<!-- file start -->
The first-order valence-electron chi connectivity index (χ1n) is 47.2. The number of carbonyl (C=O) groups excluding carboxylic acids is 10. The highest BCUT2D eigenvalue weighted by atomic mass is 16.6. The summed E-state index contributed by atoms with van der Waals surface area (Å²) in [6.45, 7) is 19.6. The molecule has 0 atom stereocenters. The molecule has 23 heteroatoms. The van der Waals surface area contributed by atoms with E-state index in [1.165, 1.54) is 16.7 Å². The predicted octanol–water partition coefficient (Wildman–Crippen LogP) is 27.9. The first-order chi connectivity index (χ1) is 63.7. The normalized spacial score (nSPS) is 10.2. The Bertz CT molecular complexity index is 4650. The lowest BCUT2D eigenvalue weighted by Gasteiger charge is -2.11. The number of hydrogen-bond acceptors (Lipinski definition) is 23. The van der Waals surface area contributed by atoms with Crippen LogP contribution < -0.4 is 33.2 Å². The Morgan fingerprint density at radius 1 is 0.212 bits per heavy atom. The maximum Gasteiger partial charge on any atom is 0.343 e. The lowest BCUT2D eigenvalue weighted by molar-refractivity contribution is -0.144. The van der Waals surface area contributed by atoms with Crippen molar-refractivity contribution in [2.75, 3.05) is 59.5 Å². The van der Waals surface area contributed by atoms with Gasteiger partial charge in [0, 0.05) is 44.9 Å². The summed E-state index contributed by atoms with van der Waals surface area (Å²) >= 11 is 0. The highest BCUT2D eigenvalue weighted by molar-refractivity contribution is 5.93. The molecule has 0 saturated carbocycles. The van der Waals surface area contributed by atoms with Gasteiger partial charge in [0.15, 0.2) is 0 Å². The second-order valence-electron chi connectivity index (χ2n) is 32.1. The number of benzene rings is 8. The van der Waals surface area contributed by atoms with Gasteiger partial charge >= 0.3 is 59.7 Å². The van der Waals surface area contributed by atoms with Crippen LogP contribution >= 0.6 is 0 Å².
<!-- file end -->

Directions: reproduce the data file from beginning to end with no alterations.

The first-order valence-electron chi connectivity index (χ1n) is 47.2. The number of carbonyl (C=O) groups excluding carboxylic acids is 10. The highest BCUT2D eigenvalue weighted by atomic mass is 16.6. The summed E-state index contributed by atoms with van der Waals surface area (Å²) in [6.45, 7) is 19.6. The molecule has 0 atom stereocenters. The molecule has 23 heteroatoms. The van der Waals surface area contributed by atoms with E-state index in [1.165, 1.54) is 16.7 Å². The predicted octanol–water partition coefficient (Wildman–Crippen LogP) is 27.9. The first-order chi connectivity index (χ1) is 63.7. The normalized spacial score (nSPS) is 10.2. The Bertz CT molecular complexity index is 4650. The lowest BCUT2D eigenvalue weighted by Gasteiger charge is -2.11. The number of hydrogen-bond acceptors (Lipinski definition) is 23. The van der Waals surface area contributed by atoms with Crippen LogP contribution < -0.4 is 33.2 Å². The Morgan fingerprint density at radius 1 is 0.212 bits per heavy atom. The maximum Gasteiger partial charge on any atom is 0.343 e. The lowest BCUT2D eigenvalue weighted by molar-refractivity contribution is -0.144. The van der Waals surface area contributed by atoms with Crippen molar-refractivity contribution in [2.75, 3.05) is 59.5 Å². The van der Waals surface area contributed by atoms with Gasteiger partial charge in [0, 0.05) is 44.9 Å². The summed E-state index contributed by atoms with van der Waals surface area (Å²) >= 11 is 0. The highest BCUT2D eigenvalue weighted by molar-refractivity contribution is 5.93. The molecule has 0 saturated carbocycles. The van der Waals surface area contributed by atoms with Gasteiger partial charge in [0.15, 0.2) is 0 Å². The second-order valence-electron chi connectivity index (χ2n) is 32.1. The number of benzene rings is 8. The van der Waals surface area contributed by atoms with Gasteiger partial charge >= 0.3 is 59.7 Å². The van der Waals surface area contributed by atoms with Crippen LogP contribution >= 0.6 is 0 Å².